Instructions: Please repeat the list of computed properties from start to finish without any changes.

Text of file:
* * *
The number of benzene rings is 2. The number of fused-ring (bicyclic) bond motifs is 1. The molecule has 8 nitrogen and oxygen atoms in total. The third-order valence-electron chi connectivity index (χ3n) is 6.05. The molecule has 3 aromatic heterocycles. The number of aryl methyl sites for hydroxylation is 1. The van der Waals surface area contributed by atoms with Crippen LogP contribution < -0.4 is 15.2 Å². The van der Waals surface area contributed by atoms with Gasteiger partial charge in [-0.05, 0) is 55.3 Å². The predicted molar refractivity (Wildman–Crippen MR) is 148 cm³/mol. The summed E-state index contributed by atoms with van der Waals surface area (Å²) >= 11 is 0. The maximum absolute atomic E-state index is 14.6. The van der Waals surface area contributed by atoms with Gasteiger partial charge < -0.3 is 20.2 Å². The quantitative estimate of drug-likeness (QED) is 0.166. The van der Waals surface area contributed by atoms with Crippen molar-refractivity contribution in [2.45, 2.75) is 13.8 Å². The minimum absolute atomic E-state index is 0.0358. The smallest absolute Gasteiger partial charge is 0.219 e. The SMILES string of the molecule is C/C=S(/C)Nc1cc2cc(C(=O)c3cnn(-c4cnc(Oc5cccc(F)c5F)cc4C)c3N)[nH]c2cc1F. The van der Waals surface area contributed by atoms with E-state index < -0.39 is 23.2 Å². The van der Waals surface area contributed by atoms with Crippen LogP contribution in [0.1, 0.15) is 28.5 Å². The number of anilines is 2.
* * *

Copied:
The number of benzene rings is 2. The number of fused-ring (bicyclic) bond motifs is 1. The molecule has 8 nitrogen and oxygen atoms in total. The third-order valence-electron chi connectivity index (χ3n) is 6.05. The molecule has 3 aromatic heterocycles. The number of aryl methyl sites for hydroxylation is 1. The van der Waals surface area contributed by atoms with Crippen LogP contribution < -0.4 is 15.2 Å². The van der Waals surface area contributed by atoms with Gasteiger partial charge in [-0.05, 0) is 55.3 Å². The predicted molar refractivity (Wildman–Crippen MR) is 148 cm³/mol. The summed E-state index contributed by atoms with van der Waals surface area (Å²) >= 11 is 0. The maximum absolute atomic E-state index is 14.6. The van der Waals surface area contributed by atoms with Gasteiger partial charge < -0.3 is 20.2 Å². The quantitative estimate of drug-likeness (QED) is 0.166. The van der Waals surface area contributed by atoms with Crippen molar-refractivity contribution in [2.45, 2.75) is 13.8 Å². The minimum absolute atomic E-state index is 0.0358. The smallest absolute Gasteiger partial charge is 0.219 e. The SMILES string of the molecule is C/C=S(/C)Nc1cc2cc(C(=O)c3cnn(-c4cnc(Oc5cccc(F)c5F)cc4C)c3N)[nH]c2cc1F. The van der Waals surface area contributed by atoms with E-state index < -0.39 is 23.2 Å². The van der Waals surface area contributed by atoms with Crippen LogP contribution in [0.1, 0.15) is 28.5 Å². The number of anilines is 2.